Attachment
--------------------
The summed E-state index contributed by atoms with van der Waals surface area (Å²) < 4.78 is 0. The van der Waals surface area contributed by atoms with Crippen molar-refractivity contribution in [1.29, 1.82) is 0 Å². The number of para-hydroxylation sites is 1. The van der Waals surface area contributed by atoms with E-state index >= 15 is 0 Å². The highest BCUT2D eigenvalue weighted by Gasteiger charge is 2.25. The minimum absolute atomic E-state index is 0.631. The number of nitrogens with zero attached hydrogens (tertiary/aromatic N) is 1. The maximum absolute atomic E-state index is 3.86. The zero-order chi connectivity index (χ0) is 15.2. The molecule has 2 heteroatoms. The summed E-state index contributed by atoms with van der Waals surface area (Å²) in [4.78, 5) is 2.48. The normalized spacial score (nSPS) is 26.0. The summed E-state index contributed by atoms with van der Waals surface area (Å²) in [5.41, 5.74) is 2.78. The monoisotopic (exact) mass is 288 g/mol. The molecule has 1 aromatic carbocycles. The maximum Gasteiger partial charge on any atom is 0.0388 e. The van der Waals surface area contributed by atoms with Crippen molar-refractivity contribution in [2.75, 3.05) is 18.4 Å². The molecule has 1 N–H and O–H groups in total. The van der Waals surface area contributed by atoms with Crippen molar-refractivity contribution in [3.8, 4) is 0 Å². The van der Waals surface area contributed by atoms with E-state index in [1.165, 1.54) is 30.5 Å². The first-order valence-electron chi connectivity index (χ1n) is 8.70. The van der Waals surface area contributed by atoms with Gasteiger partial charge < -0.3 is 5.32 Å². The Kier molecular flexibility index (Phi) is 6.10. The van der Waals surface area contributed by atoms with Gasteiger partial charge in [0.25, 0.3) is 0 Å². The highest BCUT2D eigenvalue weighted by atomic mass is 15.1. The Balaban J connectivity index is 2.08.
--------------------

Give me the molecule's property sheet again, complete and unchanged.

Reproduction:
The summed E-state index contributed by atoms with van der Waals surface area (Å²) < 4.78 is 0. The van der Waals surface area contributed by atoms with Crippen molar-refractivity contribution in [1.29, 1.82) is 0 Å². The number of para-hydroxylation sites is 1. The van der Waals surface area contributed by atoms with E-state index >= 15 is 0 Å². The highest BCUT2D eigenvalue weighted by Gasteiger charge is 2.25. The minimum absolute atomic E-state index is 0.631. The number of nitrogens with zero attached hydrogens (tertiary/aromatic N) is 1. The maximum absolute atomic E-state index is 3.86. The zero-order chi connectivity index (χ0) is 15.2. The molecule has 2 heteroatoms. The summed E-state index contributed by atoms with van der Waals surface area (Å²) in [4.78, 5) is 2.48. The normalized spacial score (nSPS) is 26.0. The summed E-state index contributed by atoms with van der Waals surface area (Å²) in [5.41, 5.74) is 2.78. The monoisotopic (exact) mass is 288 g/mol. The molecule has 1 aromatic carbocycles. The maximum Gasteiger partial charge on any atom is 0.0388 e. The van der Waals surface area contributed by atoms with Crippen molar-refractivity contribution in [2.75, 3.05) is 18.4 Å². The molecule has 1 N–H and O–H groups in total. The van der Waals surface area contributed by atoms with Crippen molar-refractivity contribution in [3.8, 4) is 0 Å². The van der Waals surface area contributed by atoms with E-state index in [1.165, 1.54) is 30.5 Å². The first-order valence-electron chi connectivity index (χ1n) is 8.70. The van der Waals surface area contributed by atoms with Gasteiger partial charge < -0.3 is 5.32 Å². The Kier molecular flexibility index (Phi) is 6.10. The van der Waals surface area contributed by atoms with Gasteiger partial charge in [0.25, 0.3) is 0 Å². The highest BCUT2D eigenvalue weighted by atomic mass is 15.1. The Balaban J connectivity index is 2.08.